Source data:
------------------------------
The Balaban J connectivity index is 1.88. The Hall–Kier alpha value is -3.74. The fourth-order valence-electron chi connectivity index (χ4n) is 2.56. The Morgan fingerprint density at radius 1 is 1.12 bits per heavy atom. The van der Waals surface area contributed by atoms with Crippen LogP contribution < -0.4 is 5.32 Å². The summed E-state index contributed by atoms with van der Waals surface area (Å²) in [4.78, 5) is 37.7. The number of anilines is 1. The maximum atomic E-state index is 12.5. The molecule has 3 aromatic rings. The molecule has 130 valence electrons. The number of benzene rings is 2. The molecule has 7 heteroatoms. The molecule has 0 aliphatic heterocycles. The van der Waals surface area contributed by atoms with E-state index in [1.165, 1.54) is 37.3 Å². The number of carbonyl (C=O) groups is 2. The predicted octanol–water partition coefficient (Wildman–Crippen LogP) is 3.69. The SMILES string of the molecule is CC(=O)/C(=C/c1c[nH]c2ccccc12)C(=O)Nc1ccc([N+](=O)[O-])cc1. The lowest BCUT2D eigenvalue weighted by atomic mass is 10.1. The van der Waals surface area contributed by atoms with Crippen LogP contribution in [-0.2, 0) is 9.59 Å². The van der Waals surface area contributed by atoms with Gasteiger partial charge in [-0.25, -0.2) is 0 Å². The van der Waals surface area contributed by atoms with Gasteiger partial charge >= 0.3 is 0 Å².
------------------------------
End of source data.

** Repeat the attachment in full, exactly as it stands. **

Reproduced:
The Balaban J connectivity index is 1.88. The Hall–Kier alpha value is -3.74. The fourth-order valence-electron chi connectivity index (χ4n) is 2.56. The Morgan fingerprint density at radius 1 is 1.12 bits per heavy atom. The van der Waals surface area contributed by atoms with Crippen LogP contribution < -0.4 is 5.32 Å². The summed E-state index contributed by atoms with van der Waals surface area (Å²) in [4.78, 5) is 37.7. The number of anilines is 1. The maximum atomic E-state index is 12.5. The molecule has 3 aromatic rings. The molecule has 130 valence electrons. The number of benzene rings is 2. The molecule has 7 heteroatoms. The molecule has 0 aliphatic heterocycles. The van der Waals surface area contributed by atoms with E-state index in [1.165, 1.54) is 37.3 Å². The number of carbonyl (C=O) groups is 2. The predicted octanol–water partition coefficient (Wildman–Crippen LogP) is 3.69. The SMILES string of the molecule is CC(=O)/C(=C/c1c[nH]c2ccccc12)C(=O)Nc1ccc([N+](=O)[O-])cc1. The lowest BCUT2D eigenvalue weighted by atomic mass is 10.1. The van der Waals surface area contributed by atoms with Crippen LogP contribution in [-0.2, 0) is 9.59 Å². The van der Waals surface area contributed by atoms with Gasteiger partial charge in [-0.25, -0.2) is 0 Å². The van der Waals surface area contributed by atoms with Gasteiger partial charge >= 0.3 is 0 Å².